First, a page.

The candle of love is lit on the second week of Advent.
So let’s talk about love. I don’t want to talk about romanic love. You can read a book or watch a Tom Hanks-Meg Ryan movie about that kind of love. (Or whatever today’s modern Hanks-Ryan equivalents are. I really need to update my references.)
Instead, I want to talk about love as a general force. To again reference the wonderful To Write Love on Her Arms:
It’s important to remember that there is so much more love in the world than hate. It’s important to remember this during the holiday season, or when you’re depressed. It’s important to remember the power of love after a national tragedy, or, say, hypothetically, a crushing national travesty of an election.
There is still more love than hate.
Of course, it’s easy to get fooled into thinking that hate is more prevalent. There are a lot of hateful acts in the news. And sometimes it feels like the haters have so much power (for example, as the president-elect of an entire country).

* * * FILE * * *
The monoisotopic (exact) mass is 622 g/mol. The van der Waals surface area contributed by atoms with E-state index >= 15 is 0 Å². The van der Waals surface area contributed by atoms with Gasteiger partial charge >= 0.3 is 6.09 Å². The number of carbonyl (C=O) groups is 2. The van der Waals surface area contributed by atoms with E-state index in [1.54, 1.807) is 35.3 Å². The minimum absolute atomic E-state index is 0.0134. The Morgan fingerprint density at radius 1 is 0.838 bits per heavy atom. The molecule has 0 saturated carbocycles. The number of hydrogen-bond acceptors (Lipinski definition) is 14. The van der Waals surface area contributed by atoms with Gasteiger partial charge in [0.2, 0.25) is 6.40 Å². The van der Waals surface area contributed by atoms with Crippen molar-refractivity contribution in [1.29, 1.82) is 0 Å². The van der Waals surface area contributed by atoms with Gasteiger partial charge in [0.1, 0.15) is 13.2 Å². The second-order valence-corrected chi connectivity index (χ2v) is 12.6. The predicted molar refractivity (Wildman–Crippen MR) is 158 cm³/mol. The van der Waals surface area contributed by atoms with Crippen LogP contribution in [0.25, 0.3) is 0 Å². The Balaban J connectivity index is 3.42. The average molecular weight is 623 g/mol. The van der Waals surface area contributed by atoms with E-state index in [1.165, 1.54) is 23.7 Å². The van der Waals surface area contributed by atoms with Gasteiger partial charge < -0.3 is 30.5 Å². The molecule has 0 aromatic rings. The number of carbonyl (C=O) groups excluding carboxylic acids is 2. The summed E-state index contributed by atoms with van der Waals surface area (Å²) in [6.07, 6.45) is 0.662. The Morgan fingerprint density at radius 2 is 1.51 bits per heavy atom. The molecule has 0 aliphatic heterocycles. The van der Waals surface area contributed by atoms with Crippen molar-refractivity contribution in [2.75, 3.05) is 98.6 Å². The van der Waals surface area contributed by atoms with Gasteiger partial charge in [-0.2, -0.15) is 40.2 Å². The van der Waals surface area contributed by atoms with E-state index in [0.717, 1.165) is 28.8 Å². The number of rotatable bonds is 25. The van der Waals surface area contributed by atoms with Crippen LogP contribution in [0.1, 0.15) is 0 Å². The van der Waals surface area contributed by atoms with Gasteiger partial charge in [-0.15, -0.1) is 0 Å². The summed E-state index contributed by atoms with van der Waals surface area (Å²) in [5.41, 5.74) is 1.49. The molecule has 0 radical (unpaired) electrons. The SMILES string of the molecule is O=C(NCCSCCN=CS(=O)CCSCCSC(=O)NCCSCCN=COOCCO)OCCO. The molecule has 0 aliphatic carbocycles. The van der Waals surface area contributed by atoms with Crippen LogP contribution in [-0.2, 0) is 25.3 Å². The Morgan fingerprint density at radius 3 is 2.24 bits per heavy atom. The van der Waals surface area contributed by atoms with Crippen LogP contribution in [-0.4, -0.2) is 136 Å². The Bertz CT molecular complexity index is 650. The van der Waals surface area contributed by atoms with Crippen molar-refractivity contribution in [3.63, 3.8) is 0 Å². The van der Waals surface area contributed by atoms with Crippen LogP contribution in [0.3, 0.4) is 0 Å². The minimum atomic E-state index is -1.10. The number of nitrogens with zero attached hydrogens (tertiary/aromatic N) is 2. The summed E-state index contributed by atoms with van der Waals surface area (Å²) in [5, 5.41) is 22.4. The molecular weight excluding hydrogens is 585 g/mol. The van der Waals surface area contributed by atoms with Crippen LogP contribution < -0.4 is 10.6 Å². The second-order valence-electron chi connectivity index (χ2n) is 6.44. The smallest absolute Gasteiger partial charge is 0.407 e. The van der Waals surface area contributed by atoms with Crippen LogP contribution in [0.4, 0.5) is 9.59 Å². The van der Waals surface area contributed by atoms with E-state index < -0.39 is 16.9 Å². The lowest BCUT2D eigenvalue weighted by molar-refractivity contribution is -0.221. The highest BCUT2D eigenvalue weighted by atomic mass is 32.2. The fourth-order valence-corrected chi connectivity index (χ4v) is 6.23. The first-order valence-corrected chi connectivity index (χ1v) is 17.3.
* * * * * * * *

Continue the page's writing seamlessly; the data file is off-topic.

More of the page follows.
But since November 9, so many people have stepped up to help charities. Or to express support for those in the community who feel threatened. Groups have come together to take action and use grassroots activism to stop haters from gaining power. I guarantee you, there are more people fighting hate than perpetrating it.
No, I’m not trying to minimize the prevalence of hate. Somehow we elected a hater as president. Somehow he’s appointing other haters to his team. And somehow the slimy, everyday haters crawled out from under their rocks and saw the election results as some sort of permission to act like total assholes.
But the beautiful thing that happens after any tragedy, and I do consider Trump’s election a tragedy, is that an army of love steps up to help. Look at the thousands of people who donated blood after the Pulse nightclub shooting. Look at all the money that gets donated to charities after every single natural disaster. Look at the children who sent snowflakes to decorate Sandy Hook Elementary when the students returned to school.
Look at all the love that surrounds you. Look at your family and friends, and even total strangers who are just being decent human beings. Look around. You’ll see love.
With just a little bit more love,